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Business

    The repercussions from the demise of Toys R Us have begun to ripple outward beginning with Hasbro, which is reporting a loss and plunging revenue in its first quarter. The toy maker swung to a loss of $112.5 million, or 90 cents per share. Per-share earnings, adjusted for one-time costs, were 10 cents, less than a third of the 31 cents per share that Wall Street expected, according to a poll by Zacks Investment Research. Revenue tumbled to $716.3 million, well below projections from industry analysts for $824.7 million. Shares of Hasbro Inc. slid 6 percent before the opening bell Monday. Mattel Inc. fell 6 percent. _____ This story was generated by Automated Insights (http://automatedinsights.com/ap) using data from Zacks Investment Research. Access a Zacks stock report on HAS at https://www.zacks.com/ap/HAS
  • A personal finance expert is suing Facebook at Britain's High Court, claiming the social media company is allowing the publication of scam ads featuring his name. Martin Lewis, who founded the MoneySavingExpert website, says his name has appeared on more than 50 advertisements in the last year, many of them get-rich-quick scams to con people. Lewis says 'it's affecting my reputation, but more importantly it is affecting real people who are handing over money in good faith while the scammers are raking in the cash.' Lewis's lawyer is lodging court papers for defamation Monday in a bid to make the social media company change its procedures. Facebook says it does not allow 'misleading or false' advertisements, and will remove any that are reported to the company.
  • Greece has beaten its bailout budget targets for a third successive year and eased its massive debt burden by a fraction as the country prepares to exit its international rescue program in four months. The country's independent statistics agency on Monday reported long-awaited data for 2017 that will affect ongoing negotiations between Athens and creditors on the terms of Greece's exit. The agency reported that the 2017 primary budget surplus — the balance before debt repayment is included— stood at 4 percent, while the national debt stood at 178.6 percent of gross domestic product, down from 180.8 the previous year. Economic output was 177.7 billion euros ($218 billion), confirming a return to growth, but still almost a billion euros lower that annual output in 2014.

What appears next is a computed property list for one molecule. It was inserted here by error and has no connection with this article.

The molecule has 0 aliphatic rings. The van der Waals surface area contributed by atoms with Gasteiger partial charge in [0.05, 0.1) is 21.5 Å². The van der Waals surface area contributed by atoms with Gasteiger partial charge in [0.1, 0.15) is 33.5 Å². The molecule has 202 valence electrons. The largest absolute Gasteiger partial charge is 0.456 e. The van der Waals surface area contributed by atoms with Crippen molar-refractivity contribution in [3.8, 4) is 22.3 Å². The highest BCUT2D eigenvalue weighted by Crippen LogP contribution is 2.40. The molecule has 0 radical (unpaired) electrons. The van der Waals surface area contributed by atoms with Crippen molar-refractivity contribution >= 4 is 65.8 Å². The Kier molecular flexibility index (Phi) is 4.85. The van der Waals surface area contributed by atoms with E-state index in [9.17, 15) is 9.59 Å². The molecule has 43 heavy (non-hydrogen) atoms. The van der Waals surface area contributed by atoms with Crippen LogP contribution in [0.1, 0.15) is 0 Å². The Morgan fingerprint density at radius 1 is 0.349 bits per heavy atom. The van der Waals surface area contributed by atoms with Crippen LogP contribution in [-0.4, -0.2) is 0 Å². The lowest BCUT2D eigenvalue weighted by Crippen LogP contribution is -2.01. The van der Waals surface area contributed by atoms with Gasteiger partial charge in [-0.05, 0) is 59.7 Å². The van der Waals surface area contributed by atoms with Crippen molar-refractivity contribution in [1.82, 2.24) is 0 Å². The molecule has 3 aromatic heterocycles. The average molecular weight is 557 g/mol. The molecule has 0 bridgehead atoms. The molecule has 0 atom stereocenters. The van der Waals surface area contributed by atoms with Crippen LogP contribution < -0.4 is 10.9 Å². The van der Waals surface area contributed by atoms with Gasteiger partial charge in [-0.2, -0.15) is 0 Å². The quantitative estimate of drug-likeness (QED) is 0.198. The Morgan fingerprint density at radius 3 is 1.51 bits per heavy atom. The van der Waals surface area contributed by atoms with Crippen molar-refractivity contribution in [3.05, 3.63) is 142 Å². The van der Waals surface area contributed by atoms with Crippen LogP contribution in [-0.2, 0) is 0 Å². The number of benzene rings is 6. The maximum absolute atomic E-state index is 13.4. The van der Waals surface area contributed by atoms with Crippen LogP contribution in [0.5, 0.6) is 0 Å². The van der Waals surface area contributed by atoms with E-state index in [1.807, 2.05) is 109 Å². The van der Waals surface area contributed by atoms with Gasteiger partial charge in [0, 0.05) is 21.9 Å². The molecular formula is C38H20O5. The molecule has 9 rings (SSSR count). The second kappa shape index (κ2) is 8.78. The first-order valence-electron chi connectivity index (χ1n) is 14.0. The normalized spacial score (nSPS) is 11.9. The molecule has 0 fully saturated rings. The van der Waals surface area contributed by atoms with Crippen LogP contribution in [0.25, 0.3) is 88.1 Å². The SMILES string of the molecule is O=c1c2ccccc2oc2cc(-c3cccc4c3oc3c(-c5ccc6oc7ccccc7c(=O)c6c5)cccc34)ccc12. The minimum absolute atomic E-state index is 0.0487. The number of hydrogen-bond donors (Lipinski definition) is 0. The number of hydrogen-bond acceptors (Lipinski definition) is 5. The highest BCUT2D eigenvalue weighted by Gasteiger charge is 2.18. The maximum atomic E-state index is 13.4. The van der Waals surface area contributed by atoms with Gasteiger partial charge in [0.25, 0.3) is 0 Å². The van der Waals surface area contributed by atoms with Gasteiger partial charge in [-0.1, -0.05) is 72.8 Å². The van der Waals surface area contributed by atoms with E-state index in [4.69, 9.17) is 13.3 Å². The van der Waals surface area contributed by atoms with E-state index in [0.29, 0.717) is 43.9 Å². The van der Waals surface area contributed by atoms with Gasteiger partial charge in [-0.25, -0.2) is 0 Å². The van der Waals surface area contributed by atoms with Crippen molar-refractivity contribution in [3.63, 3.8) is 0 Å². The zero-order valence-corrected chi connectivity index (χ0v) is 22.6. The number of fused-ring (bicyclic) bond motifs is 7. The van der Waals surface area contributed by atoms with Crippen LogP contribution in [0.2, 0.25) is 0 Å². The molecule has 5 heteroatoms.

• Amsterdam police have arrested an Icelandic fugitive suspected of masterminding the theft of hundreds of computers used to mine bitcoin and other virtual currencies. Police spokesman Rob van der Veen confirmed Monday that Sindri Thor Stefansson was arrested Sunday night in downtown Amsterdam. He declined to give further details, saying that prosecutors will now work on Stefansson's extradition. Stefansson fled a low-security prison last Tuesday and flew to Sweden. Icelandic officials said it was unlikely that Stefansson had to show a passport at the airport since he traveled within Europe's passport-free travel zone but the plane ticket he used was under someone else's name. Stefansson was among 11 people arrested for allegedly stealing the computers in a series of burglaries in December and January.
  • Robots that can weld, lift and bolt are being developed to help bridge labor shortages at Japanese construction sites, though their use will be limited to night shifts when no human workers will be nearby due to safety and regulatory concerns. Major Japanese construction company Shimizu Corp. showed off several robots Monday, including one already in use at construction sites that picked up a big pile of boards and took them into an elevator. The Robo-Welder and Robo-Buddy, with twisting and turning mechanical arms, will be deployed at construction sites later this year, the company said. Japan's construction sector is booming but contractors are struggling to fill labor shortages — a problem playing out in other parts of the world, including the U.S. The robots demonstrated at a Shimizu test facility in Tokyo can reduce the number of workers needed for each of the tasks they carried out to about a third or a fourth of what's required today. But construction work is so varied, delicate and complex that the robots are able to handle just 1 percent of overall construction work, according to Masahiro Indo, Shimizu's managing executive officer, who oversees construction technology. Trying to raise that to even 10 percent is a major challenge and might be too costly, he said. Robotics are common in manufacturing sites, such as auto plants, but those machines are stationery and carrying out the same task over and over, often in sterile and enclosed environments. Robots used in construction sites have to move around. Although much of what they may do is repetitive, they still have to respond to uneven floors and zigzagging routes, depending on a building's design. Shimizu says it is developing its own artificial intelligence systems, using robots made by Kuka Robotics of Germany. If they work successfully, the robots could help reduce safety risks and long hours for construction workers. Shimizu showed that, in a typical task, a worker must use one arm — and his helmeted head — to hold up a board and hold bolts in his mouth while using his other arm to bolt a board in place using a hand-held machine. Robo-Buddy made that look easy. It used suction cups to pick up a board and sensors to place it exactly where it belonged as a mechanical arm swerved around and bolted the board in, moving from spot to spot. Using robots makes sense in urban construction, where buildings are high-rise and the same work is repeated on each floor. In Japan, where the birth rate has been declining for years, the workforce has also begun to shrink. Many construction workers are older, and contractors are having a hard time attracting young people, Indo said. There were about 3.4 million construction workers in Japan in 2014. That's expected to shrink to 2.2 million by 2025, according to Shimizu Corp. Most work on robotics has focused on entertainment and companion robots, such as SoftBank Corp.'s Pepper and Toyota Motor Corp.'s Kiribo Mini. But officials have made developing robots for other uses a national priority. Toyota also is working on robots that might be used for construction, such as the human-looking T-HR3 and a scooting human-support robot. In the U.S., Construction Robotics has developed a bricklaying robot. Shimizu, which is involved in a number of overseas projects, said it was looking into exporting the robotics technology, but no decision has been made yet. ____ Follow Yuri Kageyama on Twitter at https://twitter.com/yurikageyama Her work can be found at https://www.apnews.com/search/yuri%20kageyama